Attrition: A Lottery To Die For

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October 15, 2011: Last Summer, two Ch-47 (Chinook) helicopters were each hit by an RPG rocket and forced to crash in eastern Afghanistan. One of the Ch-47s crash landed, with only two people injured. But the other came down hard, killing 30 passengers and crew. The RPG is a rocket launcher, and the rockets are unguided, thus hitting anything as large as a helicopter, at more than a hundred meters, is mainly a matter of luck. So it depends on how often RPG rockers are fired at helicopters. In Afghanistan, it happens a lot. For the Taliban, it's kind of a lottery, because whoever does connect, collects great rewards (if he manages to get away alive.)

In the last decade, 102 American helicopters have crashed in Afghanistan, but 82 percent of these were caused because of equipment failure or human error. The rest were shot down. There has been a slight increase in combat losses in the last two years (from 18 percent to 20 percent). In Iraq, 122 helicopters crashed, 38 percent from enemy action, during seven years of much heavier combat. Because of its higher altitudes, Afghanistan is a much rougher environment for helicopters.

In most cases, helicopters are brought down machine-guns, especially heavy (12.7mm or larger) ones. The enemy has also been using portable surface-to-air missiles since 2003, including more modern models, like the SA-16 (which is similar to the American Stinger.) American helicopters are equipped with missile detection and defense (flare dispensers) equipment. Thus the most dangerous anti-aircraft weapon remains the machine-gun. However, aircraft losses to ground fire have been declining every year, mainly because of improved defensive tactics.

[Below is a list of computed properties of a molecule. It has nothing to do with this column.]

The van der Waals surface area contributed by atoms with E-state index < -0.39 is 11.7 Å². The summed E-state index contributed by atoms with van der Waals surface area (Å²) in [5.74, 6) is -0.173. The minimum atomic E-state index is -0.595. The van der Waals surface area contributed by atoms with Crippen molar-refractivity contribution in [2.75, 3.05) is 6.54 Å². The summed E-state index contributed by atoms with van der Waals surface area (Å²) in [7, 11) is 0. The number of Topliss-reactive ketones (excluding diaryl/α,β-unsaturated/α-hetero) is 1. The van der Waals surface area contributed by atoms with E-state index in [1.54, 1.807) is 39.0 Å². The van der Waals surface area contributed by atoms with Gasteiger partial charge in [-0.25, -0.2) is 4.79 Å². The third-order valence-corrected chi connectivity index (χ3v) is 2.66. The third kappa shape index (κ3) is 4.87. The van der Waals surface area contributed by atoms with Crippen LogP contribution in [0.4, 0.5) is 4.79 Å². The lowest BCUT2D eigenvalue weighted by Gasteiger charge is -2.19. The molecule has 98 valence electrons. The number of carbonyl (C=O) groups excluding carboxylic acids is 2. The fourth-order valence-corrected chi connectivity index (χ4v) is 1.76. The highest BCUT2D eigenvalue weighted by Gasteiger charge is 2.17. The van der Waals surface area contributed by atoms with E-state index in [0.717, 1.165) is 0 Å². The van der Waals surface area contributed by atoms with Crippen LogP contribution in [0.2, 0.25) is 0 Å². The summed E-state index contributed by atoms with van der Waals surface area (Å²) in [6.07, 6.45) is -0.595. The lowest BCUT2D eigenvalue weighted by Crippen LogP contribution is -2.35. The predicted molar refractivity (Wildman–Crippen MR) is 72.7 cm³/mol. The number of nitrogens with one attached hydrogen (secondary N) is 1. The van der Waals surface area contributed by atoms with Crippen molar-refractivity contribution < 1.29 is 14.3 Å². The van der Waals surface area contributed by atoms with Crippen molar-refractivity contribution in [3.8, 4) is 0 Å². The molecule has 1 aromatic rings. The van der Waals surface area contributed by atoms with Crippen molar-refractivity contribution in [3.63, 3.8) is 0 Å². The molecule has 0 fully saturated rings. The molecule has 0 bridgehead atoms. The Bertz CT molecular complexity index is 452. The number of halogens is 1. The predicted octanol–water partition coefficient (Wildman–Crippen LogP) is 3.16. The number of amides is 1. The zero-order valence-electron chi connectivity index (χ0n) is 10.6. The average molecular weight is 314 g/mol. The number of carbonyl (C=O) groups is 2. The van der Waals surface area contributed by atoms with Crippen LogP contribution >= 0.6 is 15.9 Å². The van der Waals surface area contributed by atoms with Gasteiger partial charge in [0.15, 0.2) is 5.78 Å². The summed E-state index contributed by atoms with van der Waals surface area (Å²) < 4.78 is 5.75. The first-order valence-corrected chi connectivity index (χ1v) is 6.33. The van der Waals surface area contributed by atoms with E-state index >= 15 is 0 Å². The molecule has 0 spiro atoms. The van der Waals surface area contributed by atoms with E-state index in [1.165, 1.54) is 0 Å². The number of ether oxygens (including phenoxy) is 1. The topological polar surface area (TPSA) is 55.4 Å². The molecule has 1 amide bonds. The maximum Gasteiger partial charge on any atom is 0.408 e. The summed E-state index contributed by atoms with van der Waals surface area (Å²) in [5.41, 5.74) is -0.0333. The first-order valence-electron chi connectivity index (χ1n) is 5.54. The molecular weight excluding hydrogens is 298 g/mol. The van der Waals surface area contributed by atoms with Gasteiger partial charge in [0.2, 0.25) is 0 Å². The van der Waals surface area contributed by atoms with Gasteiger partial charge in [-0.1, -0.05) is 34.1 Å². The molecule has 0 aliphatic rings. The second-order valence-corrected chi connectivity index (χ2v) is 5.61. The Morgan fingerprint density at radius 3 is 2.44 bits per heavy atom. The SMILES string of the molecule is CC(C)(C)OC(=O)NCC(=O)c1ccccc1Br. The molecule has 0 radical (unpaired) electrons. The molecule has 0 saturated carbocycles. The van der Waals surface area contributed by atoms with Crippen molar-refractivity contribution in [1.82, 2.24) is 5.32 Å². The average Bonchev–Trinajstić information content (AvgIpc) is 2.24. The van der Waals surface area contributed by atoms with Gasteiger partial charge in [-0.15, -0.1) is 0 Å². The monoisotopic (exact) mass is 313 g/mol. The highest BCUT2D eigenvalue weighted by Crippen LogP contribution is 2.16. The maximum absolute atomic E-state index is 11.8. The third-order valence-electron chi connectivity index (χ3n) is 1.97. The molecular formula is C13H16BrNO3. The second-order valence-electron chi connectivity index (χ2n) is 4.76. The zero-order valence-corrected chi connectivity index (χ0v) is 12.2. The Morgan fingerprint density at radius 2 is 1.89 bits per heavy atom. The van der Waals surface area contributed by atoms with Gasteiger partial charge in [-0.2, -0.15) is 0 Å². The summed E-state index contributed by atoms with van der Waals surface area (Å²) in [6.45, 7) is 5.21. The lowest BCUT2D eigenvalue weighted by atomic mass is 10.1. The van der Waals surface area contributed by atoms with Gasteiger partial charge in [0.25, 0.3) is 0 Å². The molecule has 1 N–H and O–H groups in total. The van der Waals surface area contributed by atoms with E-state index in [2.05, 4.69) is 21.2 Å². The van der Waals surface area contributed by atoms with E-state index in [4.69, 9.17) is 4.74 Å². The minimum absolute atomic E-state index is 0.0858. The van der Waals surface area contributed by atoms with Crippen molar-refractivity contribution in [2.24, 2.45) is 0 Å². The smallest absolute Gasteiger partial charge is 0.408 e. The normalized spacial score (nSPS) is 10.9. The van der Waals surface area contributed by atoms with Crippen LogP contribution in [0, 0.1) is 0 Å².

Helicopters are fired on about six times more frequently than they are hit, and most of those hit are only slightly damaged (and land normally). Today's helicopters are much more rugged and reliable than those in Vietnam (1966-71, the first major combat use of helicopters). There, 2,076 helicopters were lost to enemy fire (and 2,566 to non-combat losses). In Vietnam, helicopters flew 36 million sorties (over 20 million flight hours). In Afghanistan, American helicopters fly about 50,000 sorties a year. The Afghan sorties cover longer distances than in Iraq or Vietnam.

Helicopters in Iraq flew nearly half a million hours in peak years (to support a third as many troops as there were in Vietnam during the peak year, but twice as many as in Afghanistan). In Vietnam, helicopters were about twice as likely to get brought down by enemy fire. As in Iraq and Afghanistan, the main weapons doing this were machine-guns. Today's helicopters are sturdier, partly because of Vietnam experience, and are more likely to stay in the air when hit, and land, rather than crash.

 

 


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